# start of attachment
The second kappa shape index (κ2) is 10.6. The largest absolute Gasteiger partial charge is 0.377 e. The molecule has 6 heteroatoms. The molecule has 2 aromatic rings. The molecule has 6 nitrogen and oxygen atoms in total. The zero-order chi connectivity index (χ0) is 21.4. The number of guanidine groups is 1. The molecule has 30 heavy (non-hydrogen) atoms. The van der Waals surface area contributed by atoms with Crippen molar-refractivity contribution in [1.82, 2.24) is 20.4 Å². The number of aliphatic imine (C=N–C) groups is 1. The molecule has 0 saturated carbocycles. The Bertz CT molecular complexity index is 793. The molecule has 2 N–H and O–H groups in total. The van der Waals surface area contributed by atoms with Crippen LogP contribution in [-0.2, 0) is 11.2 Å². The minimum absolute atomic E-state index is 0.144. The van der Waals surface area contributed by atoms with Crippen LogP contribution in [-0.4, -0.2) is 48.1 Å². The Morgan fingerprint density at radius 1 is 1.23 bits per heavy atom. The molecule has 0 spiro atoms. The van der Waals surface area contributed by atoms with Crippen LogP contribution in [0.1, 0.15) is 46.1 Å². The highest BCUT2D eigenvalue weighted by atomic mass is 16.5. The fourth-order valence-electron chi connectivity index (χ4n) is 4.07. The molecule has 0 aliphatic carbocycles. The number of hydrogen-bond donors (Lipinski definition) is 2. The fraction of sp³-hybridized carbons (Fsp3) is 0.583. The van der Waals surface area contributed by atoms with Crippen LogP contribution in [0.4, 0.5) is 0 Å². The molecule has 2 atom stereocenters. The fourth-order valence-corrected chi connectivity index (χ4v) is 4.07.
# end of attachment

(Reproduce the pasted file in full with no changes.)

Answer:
The second kappa shape index (κ2) is 10.6. The largest absolute Gasteiger partial charge is 0.377 e. The molecule has 6 heteroatoms. The molecule has 2 aromatic rings. The molecule has 6 nitrogen and oxygen atoms in total. The zero-order chi connectivity index (χ0) is 21.4. The number of guanidine groups is 1. The molecule has 30 heavy (non-hydrogen) atoms. The van der Waals surface area contributed by atoms with Crippen molar-refractivity contribution in [1.82, 2.24) is 20.4 Å². The number of aliphatic imine (C=N–C) groups is 1. The molecule has 0 saturated carbocycles. The Bertz CT molecular complexity index is 793. The molecule has 2 N–H and O–H groups in total. The van der Waals surface area contributed by atoms with Crippen LogP contribution in [-0.2, 0) is 11.2 Å². The minimum absolute atomic E-state index is 0.144. The van der Waals surface area contributed by atoms with Crippen LogP contribution in [-0.4, -0.2) is 48.1 Å². The Morgan fingerprint density at radius 1 is 1.23 bits per heavy atom. The molecule has 0 spiro atoms. The van der Waals surface area contributed by atoms with Crippen LogP contribution in [0.1, 0.15) is 46.1 Å². The highest BCUT2D eigenvalue weighted by atomic mass is 16.5. The fourth-order valence-electron chi connectivity index (χ4n) is 4.07. The molecule has 0 aliphatic carbocycles. The number of hydrogen-bond donors (Lipinski definition) is 2. The fraction of sp³-hybridized carbons (Fsp3) is 0.583. The van der Waals surface area contributed by atoms with Crippen LogP contribution in [0.4, 0.5) is 0 Å². The molecule has 2 atom stereocenters. The fourth-order valence-corrected chi connectivity index (χ4v) is 4.07.